A few years ago, at my grandfather's funeral, I connected with a historian from my ancestral village of Eyumojock in the Manyu Division of the Southwest Region of Cameroon. We've had a running WhatsApp correspondence over the last couple of years. He is a respected culture-bearer and elder in the community. He has co-authored papers and book chapters with esteemed European scholars. But he has lacked the necessary resources and support for decades. He has recently left Cameroon to seek a better life for him and his family. Currently the Southwest Region of Cameroon is embroiled in a complex conflict and uprising that has destabilized parts of the country and endangered the lives of many. For my part, I barely understand what is happening on the ground right now and I grapple with the ethics of focusing on the past, on the fantastical and magical, when the stark realities of many are so dire. What is my responsibility? And how is the past I'm exploring connected to the present realities, the future possibilities?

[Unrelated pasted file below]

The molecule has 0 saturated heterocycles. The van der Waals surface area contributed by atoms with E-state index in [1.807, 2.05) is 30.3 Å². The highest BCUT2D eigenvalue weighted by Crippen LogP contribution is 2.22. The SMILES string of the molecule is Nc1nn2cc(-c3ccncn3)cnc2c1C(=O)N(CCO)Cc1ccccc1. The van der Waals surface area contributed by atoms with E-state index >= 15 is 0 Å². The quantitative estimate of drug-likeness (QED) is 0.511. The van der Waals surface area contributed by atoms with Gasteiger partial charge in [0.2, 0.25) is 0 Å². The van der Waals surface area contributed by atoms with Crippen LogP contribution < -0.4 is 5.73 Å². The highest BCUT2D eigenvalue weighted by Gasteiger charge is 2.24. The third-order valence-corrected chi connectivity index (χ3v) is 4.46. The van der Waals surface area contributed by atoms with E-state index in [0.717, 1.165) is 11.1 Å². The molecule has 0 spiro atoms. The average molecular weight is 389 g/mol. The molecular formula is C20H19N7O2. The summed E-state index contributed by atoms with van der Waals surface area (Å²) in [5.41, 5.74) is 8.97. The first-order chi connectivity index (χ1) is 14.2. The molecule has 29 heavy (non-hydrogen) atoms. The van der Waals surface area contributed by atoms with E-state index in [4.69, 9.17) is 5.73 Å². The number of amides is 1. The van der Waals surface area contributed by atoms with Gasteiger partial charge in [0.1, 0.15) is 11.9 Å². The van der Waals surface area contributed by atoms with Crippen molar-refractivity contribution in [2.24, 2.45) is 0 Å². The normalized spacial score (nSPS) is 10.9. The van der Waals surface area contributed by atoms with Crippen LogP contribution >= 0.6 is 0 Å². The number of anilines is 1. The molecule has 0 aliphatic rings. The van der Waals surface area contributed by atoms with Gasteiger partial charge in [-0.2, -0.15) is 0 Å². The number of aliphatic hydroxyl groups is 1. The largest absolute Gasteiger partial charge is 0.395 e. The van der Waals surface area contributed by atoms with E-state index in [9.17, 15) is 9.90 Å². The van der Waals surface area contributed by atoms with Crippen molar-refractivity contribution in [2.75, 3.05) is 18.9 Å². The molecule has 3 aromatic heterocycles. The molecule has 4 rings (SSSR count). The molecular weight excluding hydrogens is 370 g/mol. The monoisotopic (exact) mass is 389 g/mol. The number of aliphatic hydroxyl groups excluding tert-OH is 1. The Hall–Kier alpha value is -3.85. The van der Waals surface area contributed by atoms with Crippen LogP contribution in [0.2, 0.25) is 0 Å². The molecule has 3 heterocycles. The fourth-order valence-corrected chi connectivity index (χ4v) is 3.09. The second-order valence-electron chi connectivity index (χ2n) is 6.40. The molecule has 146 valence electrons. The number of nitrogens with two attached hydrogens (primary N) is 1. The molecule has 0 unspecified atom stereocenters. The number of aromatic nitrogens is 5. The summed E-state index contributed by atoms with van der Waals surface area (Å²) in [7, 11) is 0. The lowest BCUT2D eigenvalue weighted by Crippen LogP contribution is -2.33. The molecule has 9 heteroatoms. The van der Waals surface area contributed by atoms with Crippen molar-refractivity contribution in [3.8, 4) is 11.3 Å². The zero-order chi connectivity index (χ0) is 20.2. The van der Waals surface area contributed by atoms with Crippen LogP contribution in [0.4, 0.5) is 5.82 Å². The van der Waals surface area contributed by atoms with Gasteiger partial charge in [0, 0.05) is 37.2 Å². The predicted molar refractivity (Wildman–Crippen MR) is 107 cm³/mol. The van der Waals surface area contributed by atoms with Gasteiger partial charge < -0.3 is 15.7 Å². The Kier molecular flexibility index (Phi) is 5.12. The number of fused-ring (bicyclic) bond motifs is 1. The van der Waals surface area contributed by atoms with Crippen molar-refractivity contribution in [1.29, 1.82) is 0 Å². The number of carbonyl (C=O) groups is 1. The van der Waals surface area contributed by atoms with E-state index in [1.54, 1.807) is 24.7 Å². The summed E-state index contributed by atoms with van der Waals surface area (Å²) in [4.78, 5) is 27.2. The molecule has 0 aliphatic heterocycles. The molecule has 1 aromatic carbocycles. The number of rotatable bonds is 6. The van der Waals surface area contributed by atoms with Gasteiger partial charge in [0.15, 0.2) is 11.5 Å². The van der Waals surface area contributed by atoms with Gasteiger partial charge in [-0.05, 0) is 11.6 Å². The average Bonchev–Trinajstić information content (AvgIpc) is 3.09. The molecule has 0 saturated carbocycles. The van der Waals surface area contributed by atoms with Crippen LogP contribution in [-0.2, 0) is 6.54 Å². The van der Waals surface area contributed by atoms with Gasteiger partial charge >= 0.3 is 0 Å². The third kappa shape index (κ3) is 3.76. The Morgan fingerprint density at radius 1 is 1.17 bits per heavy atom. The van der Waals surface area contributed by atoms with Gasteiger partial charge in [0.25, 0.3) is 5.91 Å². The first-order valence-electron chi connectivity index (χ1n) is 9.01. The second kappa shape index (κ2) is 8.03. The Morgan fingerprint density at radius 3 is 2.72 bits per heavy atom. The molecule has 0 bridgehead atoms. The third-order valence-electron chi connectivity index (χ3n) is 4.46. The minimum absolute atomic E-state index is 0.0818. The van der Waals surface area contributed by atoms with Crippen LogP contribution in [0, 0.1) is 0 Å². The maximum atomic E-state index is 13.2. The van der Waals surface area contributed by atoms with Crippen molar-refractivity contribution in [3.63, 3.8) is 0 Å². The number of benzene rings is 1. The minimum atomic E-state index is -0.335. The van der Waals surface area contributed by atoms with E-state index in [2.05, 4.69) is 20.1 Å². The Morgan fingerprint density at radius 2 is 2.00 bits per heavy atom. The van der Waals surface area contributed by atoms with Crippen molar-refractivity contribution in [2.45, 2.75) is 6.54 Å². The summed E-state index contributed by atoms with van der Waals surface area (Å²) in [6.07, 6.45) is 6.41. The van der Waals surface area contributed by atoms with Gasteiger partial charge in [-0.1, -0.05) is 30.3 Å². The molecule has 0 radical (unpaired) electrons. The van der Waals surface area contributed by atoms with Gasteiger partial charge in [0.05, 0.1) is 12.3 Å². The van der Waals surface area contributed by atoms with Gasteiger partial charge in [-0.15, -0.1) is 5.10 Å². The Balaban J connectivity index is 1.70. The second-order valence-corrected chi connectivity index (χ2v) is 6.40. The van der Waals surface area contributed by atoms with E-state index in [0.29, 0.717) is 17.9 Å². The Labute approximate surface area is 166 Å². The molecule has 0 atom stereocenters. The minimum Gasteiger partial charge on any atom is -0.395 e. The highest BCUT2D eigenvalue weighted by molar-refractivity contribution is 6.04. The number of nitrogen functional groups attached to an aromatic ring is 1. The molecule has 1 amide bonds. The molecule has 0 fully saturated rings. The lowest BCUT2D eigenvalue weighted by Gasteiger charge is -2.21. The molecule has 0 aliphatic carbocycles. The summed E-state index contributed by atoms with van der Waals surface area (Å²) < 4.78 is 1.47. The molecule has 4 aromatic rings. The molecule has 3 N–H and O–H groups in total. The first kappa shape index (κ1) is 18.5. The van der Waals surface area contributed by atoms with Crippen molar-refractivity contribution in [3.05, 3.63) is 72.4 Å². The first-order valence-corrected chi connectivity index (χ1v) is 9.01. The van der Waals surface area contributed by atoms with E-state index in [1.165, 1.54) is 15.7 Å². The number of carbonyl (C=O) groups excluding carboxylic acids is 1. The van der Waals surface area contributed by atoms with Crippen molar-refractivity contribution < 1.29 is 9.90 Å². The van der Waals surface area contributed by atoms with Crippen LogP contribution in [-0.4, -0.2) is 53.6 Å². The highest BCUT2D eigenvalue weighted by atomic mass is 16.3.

I recently told my parents how much I hate that the only full-length books dedicated solely to Ejagham culture were written over a century ago by colonists. Yet, the books are thorough and if you can hold the problems inherent in their historical context without screaming, I have a hunch they got some things right. Fables and fairytales only known through an oral tradition have been recorded in these books as have practices now long gone from contemporary Ejagham society. Nnedi Okorafor actually included Talbot's book in her celebrated young-adult fantasy series, The Nsibidi Scripts. Okorafor's own book reimagines the magic of the Ekpe Leopard Society and Nigerian myths to create what many have called the "African Harry Potter".